One thing’s for sure: this won’t be the first time these two tangled. Check out this brutal, haymaker-filled bout the two engaged in a November 2009 game. (The folks at awarded Janssen “the win” with 58 percent of the votes.) We’ve seen a lot of ground broken on Twitter in the last few years, but will someone have to update “The Code” to legislate 140 character barbs going forward?

Finally, since you made it this far, here’s a video of a three minute fight featuring Cam Janssen. It’s not the bout with Barch, but are you really going to complain about a fight like this? Enjoy.

Patrick Kane’s streak hits 19 games, setting a new American record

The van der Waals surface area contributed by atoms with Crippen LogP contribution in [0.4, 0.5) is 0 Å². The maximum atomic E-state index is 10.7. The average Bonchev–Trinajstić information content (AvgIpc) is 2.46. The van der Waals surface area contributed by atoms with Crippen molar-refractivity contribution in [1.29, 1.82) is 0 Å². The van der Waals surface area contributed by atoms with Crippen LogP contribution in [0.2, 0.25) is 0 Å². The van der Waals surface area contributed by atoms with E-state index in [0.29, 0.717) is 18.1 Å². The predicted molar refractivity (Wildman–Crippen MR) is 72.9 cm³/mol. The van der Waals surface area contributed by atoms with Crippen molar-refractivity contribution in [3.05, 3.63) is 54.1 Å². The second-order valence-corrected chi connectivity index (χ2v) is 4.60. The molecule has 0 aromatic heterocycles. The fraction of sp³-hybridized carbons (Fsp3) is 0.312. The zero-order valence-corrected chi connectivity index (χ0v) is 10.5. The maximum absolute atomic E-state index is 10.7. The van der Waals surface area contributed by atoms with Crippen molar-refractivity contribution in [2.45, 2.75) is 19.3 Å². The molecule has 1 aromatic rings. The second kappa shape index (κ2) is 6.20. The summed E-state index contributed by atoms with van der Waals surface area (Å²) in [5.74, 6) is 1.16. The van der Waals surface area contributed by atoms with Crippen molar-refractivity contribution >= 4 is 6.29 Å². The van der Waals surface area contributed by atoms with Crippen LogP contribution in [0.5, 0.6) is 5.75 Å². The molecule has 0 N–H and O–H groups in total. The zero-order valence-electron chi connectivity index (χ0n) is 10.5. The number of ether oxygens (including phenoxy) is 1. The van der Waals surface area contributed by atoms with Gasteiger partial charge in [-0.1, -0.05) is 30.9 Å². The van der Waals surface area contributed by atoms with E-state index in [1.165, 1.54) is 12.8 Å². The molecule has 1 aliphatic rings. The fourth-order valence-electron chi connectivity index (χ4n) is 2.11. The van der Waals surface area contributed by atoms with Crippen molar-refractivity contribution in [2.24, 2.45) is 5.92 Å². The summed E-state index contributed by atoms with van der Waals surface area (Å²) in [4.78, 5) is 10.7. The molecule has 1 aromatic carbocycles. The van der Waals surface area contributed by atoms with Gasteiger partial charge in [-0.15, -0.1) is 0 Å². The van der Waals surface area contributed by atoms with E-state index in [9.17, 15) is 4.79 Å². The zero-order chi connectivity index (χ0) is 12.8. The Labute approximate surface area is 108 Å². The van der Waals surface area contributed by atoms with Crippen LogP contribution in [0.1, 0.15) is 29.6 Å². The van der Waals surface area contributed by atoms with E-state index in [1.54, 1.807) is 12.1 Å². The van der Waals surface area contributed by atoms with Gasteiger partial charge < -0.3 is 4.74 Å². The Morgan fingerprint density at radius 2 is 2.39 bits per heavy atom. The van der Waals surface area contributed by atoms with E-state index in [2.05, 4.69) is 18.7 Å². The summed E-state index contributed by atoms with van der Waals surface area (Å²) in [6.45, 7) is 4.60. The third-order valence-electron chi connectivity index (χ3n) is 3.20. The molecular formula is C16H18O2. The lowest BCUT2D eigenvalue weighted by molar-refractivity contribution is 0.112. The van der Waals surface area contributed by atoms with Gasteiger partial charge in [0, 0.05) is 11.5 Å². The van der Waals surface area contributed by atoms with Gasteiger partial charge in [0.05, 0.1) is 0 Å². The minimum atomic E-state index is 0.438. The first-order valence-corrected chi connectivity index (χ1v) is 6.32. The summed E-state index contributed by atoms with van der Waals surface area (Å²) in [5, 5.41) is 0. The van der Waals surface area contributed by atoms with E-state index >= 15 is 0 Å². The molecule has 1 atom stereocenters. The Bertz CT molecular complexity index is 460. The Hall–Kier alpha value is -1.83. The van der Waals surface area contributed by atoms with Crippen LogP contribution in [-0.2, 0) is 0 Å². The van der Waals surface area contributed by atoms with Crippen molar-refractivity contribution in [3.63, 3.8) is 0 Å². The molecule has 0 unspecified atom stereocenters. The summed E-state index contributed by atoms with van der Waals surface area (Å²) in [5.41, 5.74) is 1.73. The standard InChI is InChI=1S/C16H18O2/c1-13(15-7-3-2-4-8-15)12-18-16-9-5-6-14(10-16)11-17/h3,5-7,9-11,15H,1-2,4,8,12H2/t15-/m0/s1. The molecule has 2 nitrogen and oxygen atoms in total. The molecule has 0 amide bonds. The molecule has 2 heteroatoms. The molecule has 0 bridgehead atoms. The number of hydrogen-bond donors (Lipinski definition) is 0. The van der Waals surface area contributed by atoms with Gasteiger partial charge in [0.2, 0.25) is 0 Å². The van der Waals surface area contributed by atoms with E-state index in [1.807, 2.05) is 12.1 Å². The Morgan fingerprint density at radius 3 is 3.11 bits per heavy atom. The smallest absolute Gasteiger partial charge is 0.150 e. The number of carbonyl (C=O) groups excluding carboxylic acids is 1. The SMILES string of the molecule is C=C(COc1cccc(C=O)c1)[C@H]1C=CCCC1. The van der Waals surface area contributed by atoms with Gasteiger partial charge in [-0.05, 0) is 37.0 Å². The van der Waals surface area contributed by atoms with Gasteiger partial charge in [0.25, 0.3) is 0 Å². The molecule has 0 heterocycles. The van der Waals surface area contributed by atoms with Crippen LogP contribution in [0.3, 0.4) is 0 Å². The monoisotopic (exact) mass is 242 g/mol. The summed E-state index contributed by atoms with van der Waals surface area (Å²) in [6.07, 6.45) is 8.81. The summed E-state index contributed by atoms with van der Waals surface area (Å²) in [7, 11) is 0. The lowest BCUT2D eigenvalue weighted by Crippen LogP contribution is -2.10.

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When it comes to point streaks for U.S.-born NHL players, Patrick Kane now stands alone.

With a power-play goal early in Saturday’s Blackhawks – Kings game, Kane extended his streak to 19 games, breaking a tie with Phil Kessel and Eddie Olczyk (who finished with at least a point in 18 straight).

As of this writing, Kane has 11 goals and 19 assists during this 19-game streak. He also leads the NHL in scoring.

Bobby Hull’s 21-game point streak stands as the Chicago Blackhawks’ overall team record, by the way.

So, how would you protect a lead against the Stars?


You know what they say: it’s easy to bash a strategy in hindsight.

Slam that NFL head coach for going for it on fourth down … or settling for the field goal. Bury that MLB manager because he kept a pitcher in too long. And so on.